LinkedIn Study Shows HBCU Grads Bucking Low U.S. Hiring Trends Despite Economic Downturn | National News

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LinkedIn Study Shows HBCU Grads Bucking Low U.S. Hiring Trends Despite Economic Downturn | National News

HBCU graduates are apparently bucking a trend set by the current economic downturn according to a new data study done by LinkedIn, the professional social media platform.

The findings of the study reveal Black College graduate hiring rate climbed an average of 5.9 percent per year from 2016 through 2019 when the job market was stronger. Then 2020 hit, and the coronavirus pandemic raised unemployment overall and plunged the country into a recession. However, HBCU grads lost jobs at a slower pace than the general population, according to the study.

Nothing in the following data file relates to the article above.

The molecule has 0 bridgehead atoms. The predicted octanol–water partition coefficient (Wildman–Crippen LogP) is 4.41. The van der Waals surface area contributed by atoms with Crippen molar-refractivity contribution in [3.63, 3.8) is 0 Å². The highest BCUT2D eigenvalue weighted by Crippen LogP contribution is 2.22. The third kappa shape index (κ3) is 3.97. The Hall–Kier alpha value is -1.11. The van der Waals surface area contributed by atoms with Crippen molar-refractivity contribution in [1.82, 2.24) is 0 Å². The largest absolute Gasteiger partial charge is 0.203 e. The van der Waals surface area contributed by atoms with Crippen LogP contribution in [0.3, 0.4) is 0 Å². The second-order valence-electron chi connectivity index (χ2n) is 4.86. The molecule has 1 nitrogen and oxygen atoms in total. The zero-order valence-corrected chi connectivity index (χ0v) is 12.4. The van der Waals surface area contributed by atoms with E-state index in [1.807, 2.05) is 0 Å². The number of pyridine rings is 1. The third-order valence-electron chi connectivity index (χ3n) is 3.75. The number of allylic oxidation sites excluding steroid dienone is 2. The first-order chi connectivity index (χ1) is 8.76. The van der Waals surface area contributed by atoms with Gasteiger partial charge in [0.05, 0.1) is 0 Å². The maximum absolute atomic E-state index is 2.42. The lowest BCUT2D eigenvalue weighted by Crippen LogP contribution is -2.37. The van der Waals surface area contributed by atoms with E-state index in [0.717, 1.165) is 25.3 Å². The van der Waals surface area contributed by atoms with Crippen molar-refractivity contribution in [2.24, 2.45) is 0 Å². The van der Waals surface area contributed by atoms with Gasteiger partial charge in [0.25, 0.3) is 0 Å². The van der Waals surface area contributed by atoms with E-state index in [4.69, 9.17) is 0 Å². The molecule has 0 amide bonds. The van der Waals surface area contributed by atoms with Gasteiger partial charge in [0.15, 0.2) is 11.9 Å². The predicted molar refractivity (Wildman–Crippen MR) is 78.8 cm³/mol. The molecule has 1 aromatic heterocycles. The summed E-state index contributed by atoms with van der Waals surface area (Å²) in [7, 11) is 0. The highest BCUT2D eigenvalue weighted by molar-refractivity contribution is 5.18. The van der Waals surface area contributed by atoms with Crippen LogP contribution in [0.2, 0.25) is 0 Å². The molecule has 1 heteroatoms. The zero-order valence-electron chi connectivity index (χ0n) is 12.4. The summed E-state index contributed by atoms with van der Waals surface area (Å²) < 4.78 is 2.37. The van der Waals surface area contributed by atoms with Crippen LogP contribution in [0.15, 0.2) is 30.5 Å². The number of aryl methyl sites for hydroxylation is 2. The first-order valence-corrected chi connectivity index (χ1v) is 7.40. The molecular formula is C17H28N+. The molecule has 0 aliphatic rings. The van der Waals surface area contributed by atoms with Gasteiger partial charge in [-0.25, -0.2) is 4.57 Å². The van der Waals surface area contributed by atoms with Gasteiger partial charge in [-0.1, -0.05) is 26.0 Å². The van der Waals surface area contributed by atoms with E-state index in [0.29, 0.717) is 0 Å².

The hiring rate for HBCU grads showed a slower decline at 11.9 percent than for U.S. LinkedIn members, which was 16.2 percent. About 176 million people in the United States are on the platform.

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Data from the study, which is part of LinkedIn’s Conversations for Change series, which discusses the paths being taken by Black professionals in America also shows two primary sectors where HBCU grads are found at higher rates. In Education, 16 percent, as tracked by LinkedIn compared to 12 percent for overall U.S. members of the platform. In public administration, the data showed 6.3 percent compared to 3.2 percent overall.

But there was also an underrepresentation of HBCU grads in software and information technology, 6.2% for HBCUs vs. 8.5% for all U.S. membership. Also in finance at 7.4 percent compared to 9.5 percent, and in manufacturing, which was 5.6 percent compared to 7.3 percent.

Outside of HBCU grads, Black workers are overall still mired in the slow economic recovery. U.S. Bureau of Labor Statistics figures released last week showed with a 6.3 percent unemployment rate in January, the figure for Blacks is 9.2 percent.

But Blacks who hold Bachelor’s degrees or higher still fared better than the overall average for the demographic at 6.3 percent unemployment, according to Forbes.